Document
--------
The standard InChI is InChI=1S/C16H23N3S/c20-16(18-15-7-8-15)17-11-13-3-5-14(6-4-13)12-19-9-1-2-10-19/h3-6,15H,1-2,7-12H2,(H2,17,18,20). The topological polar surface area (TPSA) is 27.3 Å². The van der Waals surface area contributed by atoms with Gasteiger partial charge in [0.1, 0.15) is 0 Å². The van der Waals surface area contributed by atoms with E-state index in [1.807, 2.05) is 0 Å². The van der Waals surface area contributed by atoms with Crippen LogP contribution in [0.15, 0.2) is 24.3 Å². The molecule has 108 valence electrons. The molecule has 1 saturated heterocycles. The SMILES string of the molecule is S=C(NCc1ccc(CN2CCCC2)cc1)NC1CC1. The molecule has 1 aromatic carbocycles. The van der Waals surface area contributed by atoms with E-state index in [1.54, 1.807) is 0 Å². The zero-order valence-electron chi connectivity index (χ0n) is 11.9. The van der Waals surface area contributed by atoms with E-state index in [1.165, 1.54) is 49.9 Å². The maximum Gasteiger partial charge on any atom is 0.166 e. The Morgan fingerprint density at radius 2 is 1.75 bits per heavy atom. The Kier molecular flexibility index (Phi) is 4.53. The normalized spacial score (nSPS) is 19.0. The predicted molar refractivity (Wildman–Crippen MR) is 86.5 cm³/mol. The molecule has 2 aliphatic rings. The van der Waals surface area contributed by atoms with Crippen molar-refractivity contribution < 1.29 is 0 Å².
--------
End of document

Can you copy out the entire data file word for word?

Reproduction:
The standard InChI is InChI=1S/C16H23N3S/c20-16(18-15-7-8-15)17-11-13-3-5-14(6-4-13)12-19-9-1-2-10-19/h3-6,15H,1-2,7-12H2,(H2,17,18,20). The topological polar surface area (TPSA) is 27.3 Å². The van der Waals surface area contributed by atoms with Gasteiger partial charge in [0.1, 0.15) is 0 Å². The van der Waals surface area contributed by atoms with E-state index in [1.807, 2.05) is 0 Å². The van der Waals surface area contributed by atoms with Crippen LogP contribution in [0.15, 0.2) is 24.3 Å². The molecule has 108 valence electrons. The molecule has 1 saturated heterocycles. The SMILES string of the molecule is S=C(NCc1ccc(CN2CCCC2)cc1)NC1CC1. The molecule has 1 aromatic carbocycles. The van der Waals surface area contributed by atoms with E-state index in [1.54, 1.807) is 0 Å². The zero-order valence-electron chi connectivity index (χ0n) is 11.9. The van der Waals surface area contributed by atoms with E-state index in [1.165, 1.54) is 49.9 Å². The maximum Gasteiger partial charge on any atom is 0.166 e. The Morgan fingerprint density at radius 2 is 1.75 bits per heavy atom. The Kier molecular flexibility index (Phi) is 4.53. The normalized spacial score (nSPS) is 19.0. The predicted molar refractivity (Wildman–Crippen MR) is 86.5 cm³/mol. The molecule has 2 aliphatic rings. The van der Waals surface area contributed by atoms with Crippen molar-refractivity contribution < 1.29 is 0 Å².